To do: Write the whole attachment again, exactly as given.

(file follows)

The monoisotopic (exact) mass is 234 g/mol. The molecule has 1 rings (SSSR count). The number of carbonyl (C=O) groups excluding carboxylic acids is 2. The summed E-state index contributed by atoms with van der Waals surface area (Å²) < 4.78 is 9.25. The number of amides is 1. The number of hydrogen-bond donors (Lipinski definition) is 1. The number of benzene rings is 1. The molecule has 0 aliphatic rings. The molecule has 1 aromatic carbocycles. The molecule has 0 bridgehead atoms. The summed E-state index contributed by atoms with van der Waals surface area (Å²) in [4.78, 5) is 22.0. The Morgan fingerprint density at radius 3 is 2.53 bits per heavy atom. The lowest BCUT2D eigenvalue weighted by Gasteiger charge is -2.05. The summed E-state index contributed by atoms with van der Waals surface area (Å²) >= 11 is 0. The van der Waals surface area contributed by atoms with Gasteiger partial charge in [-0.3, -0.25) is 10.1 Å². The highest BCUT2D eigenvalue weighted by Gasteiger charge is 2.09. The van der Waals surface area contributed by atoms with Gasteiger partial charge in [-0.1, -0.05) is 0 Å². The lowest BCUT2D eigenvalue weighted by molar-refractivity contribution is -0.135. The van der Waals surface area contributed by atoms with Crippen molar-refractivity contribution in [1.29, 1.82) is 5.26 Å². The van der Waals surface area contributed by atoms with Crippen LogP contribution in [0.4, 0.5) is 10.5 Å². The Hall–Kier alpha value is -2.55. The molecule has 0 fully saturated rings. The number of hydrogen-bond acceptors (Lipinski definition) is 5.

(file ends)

The monoisotopic (exact) mass is 234 g/mol. The molecule has 1 rings (SSSR count). The number of carbonyl (C=O) groups excluding carboxylic acids is 2. The summed E-state index contributed by atoms with van der Waals surface area (Å²) < 4.78 is 9.25. The number of amides is 1. The number of hydrogen-bond donors (Lipinski definition) is 1. The number of benzene rings is 1. The molecule has 0 aliphatic rings. The molecule has 1 aromatic carbocycles. The molecule has 0 bridgehead atoms. The summed E-state index contributed by atoms with van der Waals surface area (Å²) in [4.78, 5) is 22.0. The Morgan fingerprint density at radius 3 is 2.53 bits per heavy atom. The lowest BCUT2D eigenvalue weighted by Gasteiger charge is -2.05. The summed E-state index contributed by atoms with van der Waals surface area (Å²) >= 11 is 0. The van der Waals surface area contributed by atoms with Gasteiger partial charge in [-0.3, -0.25) is 10.1 Å². The highest BCUT2D eigenvalue weighted by Gasteiger charge is 2.09. The van der Waals surface area contributed by atoms with Gasteiger partial charge in [-0.1, -0.05) is 0 Å². The lowest BCUT2D eigenvalue weighted by molar-refractivity contribution is -0.135. The van der Waals surface area contributed by atoms with Crippen molar-refractivity contribution in [1.29, 1.82) is 5.26 Å². The van der Waals surface area contributed by atoms with Crippen LogP contribution in [0.4, 0.5) is 10.5 Å². The Hall–Kier alpha value is -2.55. The molecule has 0 fully saturated rings. The number of hydrogen-bond acceptors (Lipinski definition) is 5.